Well, I like 'em.
"The east sides of New York, London and Paris are noticeably and famously poorer than their western sides. And it turns out there’s a reason for that."
L.A. fits, too.
The author, a history professor at UVa, decries what he sees as modern political correctness applied to the history of the Roman Republic.
It is a symptom of the deplorable state of intellectual life today that readers of this magazine can guess the lineaments of the story told in Hannibal the instant they read early in its pages that classical Carthage, the city on whose behalf the great captain of the title fought against Rome, was "diverse" and "multicultural."
Scientists are still trying to understand why it was so deadly.
How about that?
An interesting try, but even if one of the theories advanced explains why they did, they don't explain why they do now.
830,000 dead would seem to qualify.
Yesterday was the 135th anniversary of President James Garfield's death. You probably know he was assassinated. You might not know that it wasn't the assassin's bullet that killed him, it was his awful 19th century medical care.
Dr. Ira Rutkow, a professor of surgery at the University of Medicine and Dentistry of New Jersey and a medical historian, said: “Garfield had such a nonlethal wound. In today’s world, he would have gone home in a matter or two or three days.”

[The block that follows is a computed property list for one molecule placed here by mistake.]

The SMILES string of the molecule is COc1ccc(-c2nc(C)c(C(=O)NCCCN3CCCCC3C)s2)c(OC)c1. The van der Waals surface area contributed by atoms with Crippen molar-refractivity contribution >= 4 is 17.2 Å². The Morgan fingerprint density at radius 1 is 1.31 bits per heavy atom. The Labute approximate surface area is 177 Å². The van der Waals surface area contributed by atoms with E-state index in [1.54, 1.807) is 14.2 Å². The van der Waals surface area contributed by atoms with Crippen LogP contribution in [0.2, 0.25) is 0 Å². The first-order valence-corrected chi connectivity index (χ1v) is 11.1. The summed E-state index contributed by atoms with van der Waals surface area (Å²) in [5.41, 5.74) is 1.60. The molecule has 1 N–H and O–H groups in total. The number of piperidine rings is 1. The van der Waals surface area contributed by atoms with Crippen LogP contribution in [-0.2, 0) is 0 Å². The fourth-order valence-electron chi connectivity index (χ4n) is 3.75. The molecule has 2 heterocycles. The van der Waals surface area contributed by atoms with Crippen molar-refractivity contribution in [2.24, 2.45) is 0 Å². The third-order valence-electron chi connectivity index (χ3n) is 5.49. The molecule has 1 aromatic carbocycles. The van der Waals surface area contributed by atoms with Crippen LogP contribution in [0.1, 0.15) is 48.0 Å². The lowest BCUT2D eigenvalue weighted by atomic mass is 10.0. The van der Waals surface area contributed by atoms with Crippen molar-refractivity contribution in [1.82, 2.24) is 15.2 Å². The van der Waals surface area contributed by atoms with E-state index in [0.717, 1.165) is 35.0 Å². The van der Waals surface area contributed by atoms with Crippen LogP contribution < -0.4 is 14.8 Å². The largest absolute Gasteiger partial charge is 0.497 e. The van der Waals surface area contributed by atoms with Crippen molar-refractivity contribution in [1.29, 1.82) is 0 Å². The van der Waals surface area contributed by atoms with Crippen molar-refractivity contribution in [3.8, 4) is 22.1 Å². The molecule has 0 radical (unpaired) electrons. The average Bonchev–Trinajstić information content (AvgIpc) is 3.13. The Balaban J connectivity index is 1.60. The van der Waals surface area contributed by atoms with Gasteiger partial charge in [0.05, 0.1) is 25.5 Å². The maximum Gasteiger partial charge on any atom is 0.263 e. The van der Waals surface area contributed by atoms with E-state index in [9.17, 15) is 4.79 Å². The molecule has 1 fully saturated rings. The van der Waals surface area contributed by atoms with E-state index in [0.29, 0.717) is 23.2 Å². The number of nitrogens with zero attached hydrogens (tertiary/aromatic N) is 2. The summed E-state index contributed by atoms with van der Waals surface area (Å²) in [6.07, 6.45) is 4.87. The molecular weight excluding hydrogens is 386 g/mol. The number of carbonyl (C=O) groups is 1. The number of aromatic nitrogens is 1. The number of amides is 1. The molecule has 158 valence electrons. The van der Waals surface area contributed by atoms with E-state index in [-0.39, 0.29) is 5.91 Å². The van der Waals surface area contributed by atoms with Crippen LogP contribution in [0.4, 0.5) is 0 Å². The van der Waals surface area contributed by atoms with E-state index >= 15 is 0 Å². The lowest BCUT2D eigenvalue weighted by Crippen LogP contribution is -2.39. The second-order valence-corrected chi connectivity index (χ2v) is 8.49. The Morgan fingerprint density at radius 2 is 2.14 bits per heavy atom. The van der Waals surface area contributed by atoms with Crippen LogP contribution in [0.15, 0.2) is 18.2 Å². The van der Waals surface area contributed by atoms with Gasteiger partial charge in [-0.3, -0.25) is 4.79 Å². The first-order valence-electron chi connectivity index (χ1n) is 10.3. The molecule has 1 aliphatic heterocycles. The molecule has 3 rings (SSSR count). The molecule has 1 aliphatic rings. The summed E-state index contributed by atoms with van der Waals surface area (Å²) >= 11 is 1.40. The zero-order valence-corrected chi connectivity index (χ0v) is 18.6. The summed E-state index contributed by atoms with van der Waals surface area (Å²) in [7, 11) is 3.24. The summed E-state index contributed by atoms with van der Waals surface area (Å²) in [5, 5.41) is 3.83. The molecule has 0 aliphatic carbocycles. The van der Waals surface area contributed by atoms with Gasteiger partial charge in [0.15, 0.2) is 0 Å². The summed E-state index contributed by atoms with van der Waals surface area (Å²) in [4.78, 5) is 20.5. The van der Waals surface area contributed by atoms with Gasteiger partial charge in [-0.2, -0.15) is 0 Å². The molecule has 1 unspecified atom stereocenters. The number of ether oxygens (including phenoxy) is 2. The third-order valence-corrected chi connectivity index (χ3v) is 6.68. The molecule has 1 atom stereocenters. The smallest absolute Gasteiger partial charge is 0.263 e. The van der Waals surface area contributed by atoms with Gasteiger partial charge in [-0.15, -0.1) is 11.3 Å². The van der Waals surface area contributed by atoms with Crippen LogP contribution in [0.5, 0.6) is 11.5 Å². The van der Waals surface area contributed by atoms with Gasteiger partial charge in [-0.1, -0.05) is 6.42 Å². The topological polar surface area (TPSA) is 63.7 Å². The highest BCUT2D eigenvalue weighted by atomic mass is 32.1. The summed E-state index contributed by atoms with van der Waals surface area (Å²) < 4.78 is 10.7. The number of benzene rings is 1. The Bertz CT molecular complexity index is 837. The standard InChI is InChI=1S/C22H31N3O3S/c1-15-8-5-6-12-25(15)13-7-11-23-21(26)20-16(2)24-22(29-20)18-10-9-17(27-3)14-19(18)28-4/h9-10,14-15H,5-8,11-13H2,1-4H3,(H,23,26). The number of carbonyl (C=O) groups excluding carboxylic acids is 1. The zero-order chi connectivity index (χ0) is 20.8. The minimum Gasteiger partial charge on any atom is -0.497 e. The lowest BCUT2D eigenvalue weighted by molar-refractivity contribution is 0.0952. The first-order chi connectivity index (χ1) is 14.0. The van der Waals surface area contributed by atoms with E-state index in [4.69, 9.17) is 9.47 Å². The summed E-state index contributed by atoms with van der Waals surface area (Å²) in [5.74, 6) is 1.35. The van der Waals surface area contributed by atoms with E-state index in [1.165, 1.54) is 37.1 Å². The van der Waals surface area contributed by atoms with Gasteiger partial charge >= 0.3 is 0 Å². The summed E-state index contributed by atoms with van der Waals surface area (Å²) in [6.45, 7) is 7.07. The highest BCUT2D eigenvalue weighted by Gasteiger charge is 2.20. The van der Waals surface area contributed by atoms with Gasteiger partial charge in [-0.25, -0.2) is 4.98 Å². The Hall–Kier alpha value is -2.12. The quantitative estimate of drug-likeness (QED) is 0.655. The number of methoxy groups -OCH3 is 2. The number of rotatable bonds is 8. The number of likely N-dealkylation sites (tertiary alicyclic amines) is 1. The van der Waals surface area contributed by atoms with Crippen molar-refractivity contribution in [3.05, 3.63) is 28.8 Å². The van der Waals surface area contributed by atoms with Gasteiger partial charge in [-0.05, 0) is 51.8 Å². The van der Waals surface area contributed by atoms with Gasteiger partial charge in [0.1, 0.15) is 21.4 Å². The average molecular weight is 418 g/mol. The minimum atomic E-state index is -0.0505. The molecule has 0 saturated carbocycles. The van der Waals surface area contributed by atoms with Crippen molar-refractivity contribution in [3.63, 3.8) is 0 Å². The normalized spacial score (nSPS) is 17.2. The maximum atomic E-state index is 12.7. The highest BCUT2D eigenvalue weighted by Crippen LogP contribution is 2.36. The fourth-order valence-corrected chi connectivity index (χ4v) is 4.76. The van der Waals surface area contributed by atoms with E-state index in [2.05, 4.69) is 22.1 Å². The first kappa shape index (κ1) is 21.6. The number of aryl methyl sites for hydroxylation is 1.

Ah, the good old days.
The Great Stink was an event in central London in July and August 1858 during which the hot weather exacerbated the smell of untreated human waste and industrial effluent that was present on the banks of the River Thames. The problem had been mounting for some years, with an aging and inadequate sewer system that emptied directly into the Thames. . . .
The smell, and people's fears of its possible effects, prompted action from the local and national administrators who had been considering possible solutions for the problem.
Another excellent piece by William Voegeli.
So, is Clintonism one body of thought, or two? The Clintons’ rhetorical oeuvre makes clear that the best answer is zero. Again and again, for a quarter century, their every attempt to connect and rationalize individual policy proposals culminates in sour nothings, windy declarations as solemn as they are vacuous.